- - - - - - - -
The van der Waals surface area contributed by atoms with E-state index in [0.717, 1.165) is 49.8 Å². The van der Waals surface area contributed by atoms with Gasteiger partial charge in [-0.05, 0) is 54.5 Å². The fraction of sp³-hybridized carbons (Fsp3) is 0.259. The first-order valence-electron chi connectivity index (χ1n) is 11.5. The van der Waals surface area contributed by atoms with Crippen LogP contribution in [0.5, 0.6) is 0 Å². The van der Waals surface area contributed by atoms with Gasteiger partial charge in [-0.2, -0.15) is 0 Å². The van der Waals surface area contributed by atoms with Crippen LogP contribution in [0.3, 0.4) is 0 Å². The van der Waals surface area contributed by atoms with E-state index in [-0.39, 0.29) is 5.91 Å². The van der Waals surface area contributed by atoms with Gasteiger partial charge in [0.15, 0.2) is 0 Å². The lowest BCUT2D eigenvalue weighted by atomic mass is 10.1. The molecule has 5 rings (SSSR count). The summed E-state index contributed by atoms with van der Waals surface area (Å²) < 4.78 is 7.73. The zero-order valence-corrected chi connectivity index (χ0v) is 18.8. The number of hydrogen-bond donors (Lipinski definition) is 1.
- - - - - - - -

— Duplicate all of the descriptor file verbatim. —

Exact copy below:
The van der Waals surface area contributed by atoms with E-state index in [0.717, 1.165) is 49.8 Å². The van der Waals surface area contributed by atoms with Gasteiger partial charge in [-0.05, 0) is 54.5 Å². The fraction of sp³-hybridized carbons (Fsp3) is 0.259. The first-order valence-electron chi connectivity index (χ1n) is 11.5. The van der Waals surface area contributed by atoms with Crippen LogP contribution in [0.5, 0.6) is 0 Å². The van der Waals surface area contributed by atoms with Gasteiger partial charge in [-0.2, -0.15) is 0 Å². The van der Waals surface area contributed by atoms with Crippen LogP contribution in [0.3, 0.4) is 0 Å². The van der Waals surface area contributed by atoms with E-state index in [-0.39, 0.29) is 5.91 Å². The van der Waals surface area contributed by atoms with Gasteiger partial charge in [0.15, 0.2) is 0 Å². The lowest BCUT2D eigenvalue weighted by atomic mass is 10.1. The molecule has 5 rings (SSSR count). The summed E-state index contributed by atoms with van der Waals surface area (Å²) < 4.78 is 7.73. The zero-order valence-corrected chi connectivity index (χ0v) is 18.8. The number of hydrogen-bond donors (Lipinski definition) is 1.